Iranian traders to visit India as Clinton arrives


A big Iranian trade mission will arrive in India on Sunday to explore commercial opportunities on the same day as Secretary of State Hillary Clinton starts her official visit, officials said.
The six-day Iranian trip comes as Washington has been pressuring India to reduce its oil purchases from Iran in a bid to coax the Islamic republic to abandon its disputed nuclear programme.
“The timing of the visit with Mrs Clinton’s arrival is a coincidence,” Anand Seth, a spokesman for the Federation of Indian Export Organisations (FIEO), a quasi-government body under the Indian trade ministry, said Saturday.
“They’re returning our visit. We invited them when we were there (in Iran),” he told AFP. An 80-member Indian trade mission spent five days in Iran in March.
The 56-member Iranian delegation is set to arrive in India on the same day Clinton lands to spend two days in the energy-hungry South Asian nation, which hopes to win a waiver from tough US sanctions on Iran. India and China, whose growing economies depend heavily on fuel imports, have publicly opposed US sanctions but at the same time have quietly been diversifying oil sources as a June deadline looms for a US decision on sanctions on importers of the Islamic republic’s oil.
India has pushed state-run refiners to diversify their imports from Iran to win a waiver from sanctions and is aiming to cut shipments from the Persian Gulf nation by 15 to 20 percent. “India has cut back on its oil imports from Iran, it has not been insensitive to American concerns (about Iran),” TP Sreenivasan, ex-Indian ambassador to the UN, told AFP. The United States say Iran’s nuclear drive is aimed at making an atomic bomb but Iran says it is for civilian energy. The Iranian delegation will also travel to financial hub Mumbai and meet with local trade bodies.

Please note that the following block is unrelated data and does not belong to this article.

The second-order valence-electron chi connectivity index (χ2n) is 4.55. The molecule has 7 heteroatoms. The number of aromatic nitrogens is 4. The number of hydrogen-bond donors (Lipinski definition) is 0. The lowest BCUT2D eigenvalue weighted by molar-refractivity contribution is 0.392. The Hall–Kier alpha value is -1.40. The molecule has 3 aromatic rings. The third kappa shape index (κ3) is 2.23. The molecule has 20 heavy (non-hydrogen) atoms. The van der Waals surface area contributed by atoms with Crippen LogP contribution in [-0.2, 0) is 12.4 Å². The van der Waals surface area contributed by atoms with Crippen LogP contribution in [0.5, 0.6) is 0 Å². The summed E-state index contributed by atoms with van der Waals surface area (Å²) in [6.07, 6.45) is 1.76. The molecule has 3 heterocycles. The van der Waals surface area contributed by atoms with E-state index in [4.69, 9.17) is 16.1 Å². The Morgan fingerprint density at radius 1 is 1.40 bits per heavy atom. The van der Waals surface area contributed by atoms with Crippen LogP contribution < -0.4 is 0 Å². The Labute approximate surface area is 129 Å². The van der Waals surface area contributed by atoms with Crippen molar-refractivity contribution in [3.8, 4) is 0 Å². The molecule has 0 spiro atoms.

BANGLADESH VISIT: Earlier on Saturday, Clinton urged Bangladesh to pull out of a spiral of political turmoil, saying the impoverished nation’s democratic credentials were at stake.
“We urge all political actors in Bangladesh to work together for the good of the country,” Clinton told reporters following talks in Dhaka with Foreign Minister Dipu Moni. “In a strong democracy, everybody has to be rowing in the same direction because you’re all in the same boat,” she said. “We want to see Bangladesh succeed.” Clinton arrived in Bangladesh earlier Saturday for a brief visit shadowed by rallies and strikes over the disappearance of regional opposition figure Ilias Ali in April. Supporters say that he was seized by security forces. Four people have died in the unrest and rights groups say dozens more have “disappeared” — most of them politicians.
Clinton raised the issue of the disappearances during her talks with Moni and stressed the need for political parties to settle their differences in parliament and not on the streets. She also called for an end to the recent spate of violent strikes saying they “exact a heavy toll, especially on Bangladesh’s poorest and most vulnerable citizens.”
Clinton is the first US secretary of state to visit Bangladesh since Colin Powell in 2003. In unusually large crowds even for Clinton, thousands of Bangladeshis lined the streets for a glimpse of her motorcade. One well-wisher held a sign, “Heartiest welcome to Forgain (sic) Minister Clinton.”
After the press conference, Clinton held talks with Prime Minister Sheikh Hasina and later signed a joint statement that stressed the two countries’ “shared values” and “respect for human rights and the rule of law.” Later, Clinton was scheduled to meet opposition leader Khaleda Zia.
Clinton leaves Sunday for India where her visit will coincide with that of a large Iranian trade mission, seeking commercial opportunities to mitigate the impact of US economic sanctions.